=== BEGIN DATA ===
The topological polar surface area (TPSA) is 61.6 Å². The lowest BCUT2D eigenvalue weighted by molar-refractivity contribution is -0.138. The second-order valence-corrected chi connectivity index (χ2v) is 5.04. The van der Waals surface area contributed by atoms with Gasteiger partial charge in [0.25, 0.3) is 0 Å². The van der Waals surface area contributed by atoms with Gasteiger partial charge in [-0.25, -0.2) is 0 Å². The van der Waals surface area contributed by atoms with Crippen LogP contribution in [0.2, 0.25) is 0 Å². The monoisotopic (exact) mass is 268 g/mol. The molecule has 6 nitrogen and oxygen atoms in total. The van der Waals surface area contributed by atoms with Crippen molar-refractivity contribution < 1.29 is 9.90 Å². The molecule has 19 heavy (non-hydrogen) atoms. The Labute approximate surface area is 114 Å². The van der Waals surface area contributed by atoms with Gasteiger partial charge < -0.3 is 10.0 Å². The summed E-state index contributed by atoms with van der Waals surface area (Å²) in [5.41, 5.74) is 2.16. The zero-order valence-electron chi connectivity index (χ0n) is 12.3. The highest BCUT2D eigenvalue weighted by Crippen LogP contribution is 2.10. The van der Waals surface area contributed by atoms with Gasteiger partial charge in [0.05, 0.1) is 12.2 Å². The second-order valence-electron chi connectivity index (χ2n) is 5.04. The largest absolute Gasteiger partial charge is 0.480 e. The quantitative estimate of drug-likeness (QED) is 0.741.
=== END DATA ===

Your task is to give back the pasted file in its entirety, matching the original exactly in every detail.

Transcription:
The topological polar surface area (TPSA) is 61.6 Å². The lowest BCUT2D eigenvalue weighted by molar-refractivity contribution is -0.138. The second-order valence-corrected chi connectivity index (χ2v) is 5.04. The van der Waals surface area contributed by atoms with Gasteiger partial charge in [0.25, 0.3) is 0 Å². The van der Waals surface area contributed by atoms with Gasteiger partial charge in [-0.25, -0.2) is 0 Å². The van der Waals surface area contributed by atoms with Crippen LogP contribution in [0.2, 0.25) is 0 Å². The monoisotopic (exact) mass is 268 g/mol. The molecule has 6 nitrogen and oxygen atoms in total. The van der Waals surface area contributed by atoms with Crippen molar-refractivity contribution < 1.29 is 9.90 Å². The molecule has 19 heavy (non-hydrogen) atoms. The Labute approximate surface area is 114 Å². The van der Waals surface area contributed by atoms with Gasteiger partial charge < -0.3 is 10.0 Å². The summed E-state index contributed by atoms with van der Waals surface area (Å²) in [5.41, 5.74) is 2.16. The zero-order valence-electron chi connectivity index (χ0n) is 12.3. The highest BCUT2D eigenvalue weighted by Crippen LogP contribution is 2.10. The van der Waals surface area contributed by atoms with Gasteiger partial charge in [0.05, 0.1) is 12.2 Å². The second-order valence-electron chi connectivity index (χ2n) is 5.04. The largest absolute Gasteiger partial charge is 0.480 e. The quantitative estimate of drug-likeness (QED) is 0.741.